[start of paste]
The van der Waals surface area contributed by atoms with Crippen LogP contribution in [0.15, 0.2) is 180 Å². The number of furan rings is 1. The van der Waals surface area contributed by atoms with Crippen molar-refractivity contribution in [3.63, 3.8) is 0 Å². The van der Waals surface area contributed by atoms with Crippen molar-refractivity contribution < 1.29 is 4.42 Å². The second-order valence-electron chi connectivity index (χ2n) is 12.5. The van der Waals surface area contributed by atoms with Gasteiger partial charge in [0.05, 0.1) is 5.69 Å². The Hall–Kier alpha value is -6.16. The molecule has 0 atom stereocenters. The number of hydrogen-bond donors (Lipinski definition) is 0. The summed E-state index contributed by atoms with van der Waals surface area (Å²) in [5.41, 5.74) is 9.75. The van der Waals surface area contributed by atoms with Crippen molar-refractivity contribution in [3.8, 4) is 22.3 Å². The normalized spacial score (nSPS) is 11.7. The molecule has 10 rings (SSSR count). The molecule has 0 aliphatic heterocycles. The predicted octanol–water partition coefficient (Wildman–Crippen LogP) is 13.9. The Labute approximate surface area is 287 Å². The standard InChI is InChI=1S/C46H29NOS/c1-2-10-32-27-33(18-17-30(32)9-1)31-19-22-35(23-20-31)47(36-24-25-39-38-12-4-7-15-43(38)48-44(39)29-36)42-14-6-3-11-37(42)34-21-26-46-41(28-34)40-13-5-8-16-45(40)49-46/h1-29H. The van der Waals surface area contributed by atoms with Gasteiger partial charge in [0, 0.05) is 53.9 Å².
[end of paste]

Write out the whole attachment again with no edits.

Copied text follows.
The van der Waals surface area contributed by atoms with Crippen LogP contribution in [0.15, 0.2) is 180 Å². The number of furan rings is 1. The van der Waals surface area contributed by atoms with Crippen molar-refractivity contribution in [3.63, 3.8) is 0 Å². The van der Waals surface area contributed by atoms with Crippen molar-refractivity contribution < 1.29 is 4.42 Å². The second-order valence-electron chi connectivity index (χ2n) is 12.5. The van der Waals surface area contributed by atoms with Gasteiger partial charge in [0.05, 0.1) is 5.69 Å². The Hall–Kier alpha value is -6.16. The molecule has 0 atom stereocenters. The number of hydrogen-bond donors (Lipinski definition) is 0. The summed E-state index contributed by atoms with van der Waals surface area (Å²) in [5.41, 5.74) is 9.75. The van der Waals surface area contributed by atoms with Crippen molar-refractivity contribution in [3.8, 4) is 22.3 Å². The normalized spacial score (nSPS) is 11.7. The molecule has 10 rings (SSSR count). The molecule has 0 aliphatic heterocycles. The predicted octanol–water partition coefficient (Wildman–Crippen LogP) is 13.9. The Labute approximate surface area is 287 Å². The standard InChI is InChI=1S/C46H29NOS/c1-2-10-32-27-33(18-17-30(32)9-1)31-19-22-35(23-20-31)47(36-24-25-39-38-12-4-7-15-43(38)48-44(39)29-36)42-14-6-3-11-37(42)34-21-26-46-41(28-34)40-13-5-8-16-45(40)49-46/h1-29H. The van der Waals surface area contributed by atoms with Gasteiger partial charge in [0, 0.05) is 53.9 Å².